At this year’s second Digital Orlando Conference, the panelists engaged in topics about getting involved, starting a movement, virtual reality, leveraging local talent, and the future of Orlando as a tech hub. There was a common thread between all the panelists and their discussions: a push for utilizing the resources Orlando has to offer and a push for the community to take action.
When people think of Orlando they don’t necessarily think of innovation, although they should. In fact, Orlando is now getting the national recognition it’s been wanting as both a tech and creative hub. Yes, the city beautiful has come far, but it is still ways away from being taken seriously as a tech city.
Many of the panelists felt that there needs to be more time invested in recruiting local talent and expanding of ideas in Orlando, instead of looking elsewhere. Application Development Manager for Highwinds, Austin Musice, pointed out that we have all the competition we need here, locally. “Orlando’s a very competitive environment. We have great companies, environments, great cultures and top notch people,” said Musice.
During the Leveraging Local Talent discussion many of the panelists felt there should be a push for hiring more local interns. Rupert Meghnot, Founder of Burn Out Game Ventures said, “Bring in the talent, the interns, the students and give them the tools they need to succeed and get hired in the industry.” By utilizing the resources and people Orlando has it gives off the impression that the city is supportive of up-and-coming talent and Orlando is worth investing in.
Founder & CEO of Unikey Phil Dumas said, “Let’s focus on the quality, not the quantity.” Panelists encouraged universities to communicate more by incorporating key, influential events and collaborating with hiring partners to ensure future talent stay here, locally. Rainer Flor, Co-Founder & Senior Vice President of Design for Snapshots said, “You’ve got nothing to lose and everything to gain.”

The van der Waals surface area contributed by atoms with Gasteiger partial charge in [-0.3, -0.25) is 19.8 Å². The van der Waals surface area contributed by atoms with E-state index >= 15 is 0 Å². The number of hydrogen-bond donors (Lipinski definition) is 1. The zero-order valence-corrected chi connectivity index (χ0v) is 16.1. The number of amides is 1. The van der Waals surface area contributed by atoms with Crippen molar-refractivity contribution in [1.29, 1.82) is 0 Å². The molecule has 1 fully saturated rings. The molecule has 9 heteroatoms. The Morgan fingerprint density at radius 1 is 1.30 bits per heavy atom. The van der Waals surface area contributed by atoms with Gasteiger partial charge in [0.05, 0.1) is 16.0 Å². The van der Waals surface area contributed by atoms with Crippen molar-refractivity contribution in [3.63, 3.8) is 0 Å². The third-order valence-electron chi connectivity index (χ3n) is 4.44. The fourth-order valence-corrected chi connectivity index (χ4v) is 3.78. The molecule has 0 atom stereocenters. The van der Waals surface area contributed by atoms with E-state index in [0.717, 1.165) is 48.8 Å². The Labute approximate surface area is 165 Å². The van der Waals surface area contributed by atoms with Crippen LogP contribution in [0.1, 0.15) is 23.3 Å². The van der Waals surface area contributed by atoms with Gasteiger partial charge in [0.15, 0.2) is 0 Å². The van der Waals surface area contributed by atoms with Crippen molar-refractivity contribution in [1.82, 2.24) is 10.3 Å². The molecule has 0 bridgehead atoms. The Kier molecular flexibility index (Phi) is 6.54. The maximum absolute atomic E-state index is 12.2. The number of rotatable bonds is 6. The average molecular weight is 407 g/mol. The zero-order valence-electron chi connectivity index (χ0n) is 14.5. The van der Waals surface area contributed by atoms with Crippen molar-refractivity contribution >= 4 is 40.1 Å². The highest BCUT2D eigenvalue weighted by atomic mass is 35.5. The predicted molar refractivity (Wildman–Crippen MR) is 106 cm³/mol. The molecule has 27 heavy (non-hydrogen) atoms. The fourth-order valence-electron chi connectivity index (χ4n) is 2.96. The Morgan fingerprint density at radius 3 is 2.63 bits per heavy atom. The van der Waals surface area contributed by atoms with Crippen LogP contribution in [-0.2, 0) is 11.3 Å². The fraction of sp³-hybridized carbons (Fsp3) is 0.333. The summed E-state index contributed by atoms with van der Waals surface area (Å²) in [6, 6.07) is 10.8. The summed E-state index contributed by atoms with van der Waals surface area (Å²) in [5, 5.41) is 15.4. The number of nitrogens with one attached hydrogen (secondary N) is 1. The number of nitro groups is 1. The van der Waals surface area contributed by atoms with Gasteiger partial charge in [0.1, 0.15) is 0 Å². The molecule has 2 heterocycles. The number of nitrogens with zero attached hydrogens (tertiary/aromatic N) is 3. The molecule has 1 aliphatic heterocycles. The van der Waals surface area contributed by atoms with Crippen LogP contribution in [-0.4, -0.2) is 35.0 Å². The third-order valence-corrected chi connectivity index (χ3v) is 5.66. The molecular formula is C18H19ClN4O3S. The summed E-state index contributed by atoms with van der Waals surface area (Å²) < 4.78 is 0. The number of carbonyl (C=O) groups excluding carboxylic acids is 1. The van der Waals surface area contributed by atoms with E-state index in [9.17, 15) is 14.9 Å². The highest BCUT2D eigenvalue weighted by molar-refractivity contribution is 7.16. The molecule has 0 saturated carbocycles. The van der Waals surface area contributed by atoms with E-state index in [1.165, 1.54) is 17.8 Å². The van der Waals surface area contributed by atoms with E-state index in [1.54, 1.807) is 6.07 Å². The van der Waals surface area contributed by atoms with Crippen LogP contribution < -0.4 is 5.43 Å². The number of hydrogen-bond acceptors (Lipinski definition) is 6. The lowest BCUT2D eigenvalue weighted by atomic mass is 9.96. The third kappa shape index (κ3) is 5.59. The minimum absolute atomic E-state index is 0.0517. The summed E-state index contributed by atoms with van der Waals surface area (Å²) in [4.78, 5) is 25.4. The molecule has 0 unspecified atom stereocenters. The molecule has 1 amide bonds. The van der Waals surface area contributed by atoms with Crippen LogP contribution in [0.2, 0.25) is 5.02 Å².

Pushing the community to take action was another major discussion among the panelists. The problem is many people in the community want the tech scene to expand, but aren’t doing anything different themselves to make anything grow or change. During Orlando’s Future as a Tech Hub discussion, Vice President & Group COO of EA Sports Daryl Holt said, “It needs to be about the action we make and not the words that we make.” Panelists want to see more people participating in local meetups, events and supporting the local tech startups and companies that are in the city.
Orlando has made great progress since the rise of the tech scene in 2011. In the last 5 years, the city went from having about four resources for tech to now having over a hundred at their hands. All in all, if Orlando wants to be treated like a big city, it needs to start behaving like one. Carlos Carbonell, Founder & CEO of Echo Interaction Group stated, “There is hope and opportunity in Orlando.” By empowering each other and implementing change within ourselves, Orlando can aspire to one-day be a leading tech industry.